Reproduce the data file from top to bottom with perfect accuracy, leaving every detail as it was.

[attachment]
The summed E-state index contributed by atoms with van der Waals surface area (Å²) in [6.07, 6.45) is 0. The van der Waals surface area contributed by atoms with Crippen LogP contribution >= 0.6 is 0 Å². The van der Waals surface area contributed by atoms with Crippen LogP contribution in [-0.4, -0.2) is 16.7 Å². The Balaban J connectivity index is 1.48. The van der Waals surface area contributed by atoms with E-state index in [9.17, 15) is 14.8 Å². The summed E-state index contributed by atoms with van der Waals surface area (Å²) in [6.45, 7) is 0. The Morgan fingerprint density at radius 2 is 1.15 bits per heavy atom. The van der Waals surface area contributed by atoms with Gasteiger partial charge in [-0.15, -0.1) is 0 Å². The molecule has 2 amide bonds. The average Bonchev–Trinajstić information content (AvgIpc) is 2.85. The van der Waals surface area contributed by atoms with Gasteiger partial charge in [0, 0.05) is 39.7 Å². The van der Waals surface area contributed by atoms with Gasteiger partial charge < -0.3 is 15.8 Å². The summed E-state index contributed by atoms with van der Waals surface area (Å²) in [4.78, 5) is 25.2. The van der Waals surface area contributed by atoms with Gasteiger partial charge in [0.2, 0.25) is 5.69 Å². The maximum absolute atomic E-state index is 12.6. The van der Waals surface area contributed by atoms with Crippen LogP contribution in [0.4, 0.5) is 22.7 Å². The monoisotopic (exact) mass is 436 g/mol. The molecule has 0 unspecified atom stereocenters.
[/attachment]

The summed E-state index contributed by atoms with van der Waals surface area (Å²) in [6.07, 6.45) is 0. The van der Waals surface area contributed by atoms with Crippen LogP contribution >= 0.6 is 0 Å². The van der Waals surface area contributed by atoms with Crippen LogP contribution in [-0.4, -0.2) is 16.7 Å². The Balaban J connectivity index is 1.48. The van der Waals surface area contributed by atoms with E-state index in [9.17, 15) is 14.8 Å². The summed E-state index contributed by atoms with van der Waals surface area (Å²) in [6.45, 7) is 0. The Morgan fingerprint density at radius 2 is 1.15 bits per heavy atom. The van der Waals surface area contributed by atoms with Gasteiger partial charge in [-0.15, -0.1) is 0 Å². The molecule has 2 amide bonds. The average Bonchev–Trinajstić information content (AvgIpc) is 2.85. The van der Waals surface area contributed by atoms with Gasteiger partial charge in [0, 0.05) is 39.7 Å². The van der Waals surface area contributed by atoms with Gasteiger partial charge < -0.3 is 15.8 Å². The summed E-state index contributed by atoms with van der Waals surface area (Å²) in [4.78, 5) is 25.2. The van der Waals surface area contributed by atoms with Gasteiger partial charge in [0.2, 0.25) is 5.69 Å². The maximum absolute atomic E-state index is 12.6. The van der Waals surface area contributed by atoms with Crippen LogP contribution in [0.4, 0.5) is 22.7 Å². The monoisotopic (exact) mass is 436 g/mol. The molecule has 0 unspecified atom stereocenters.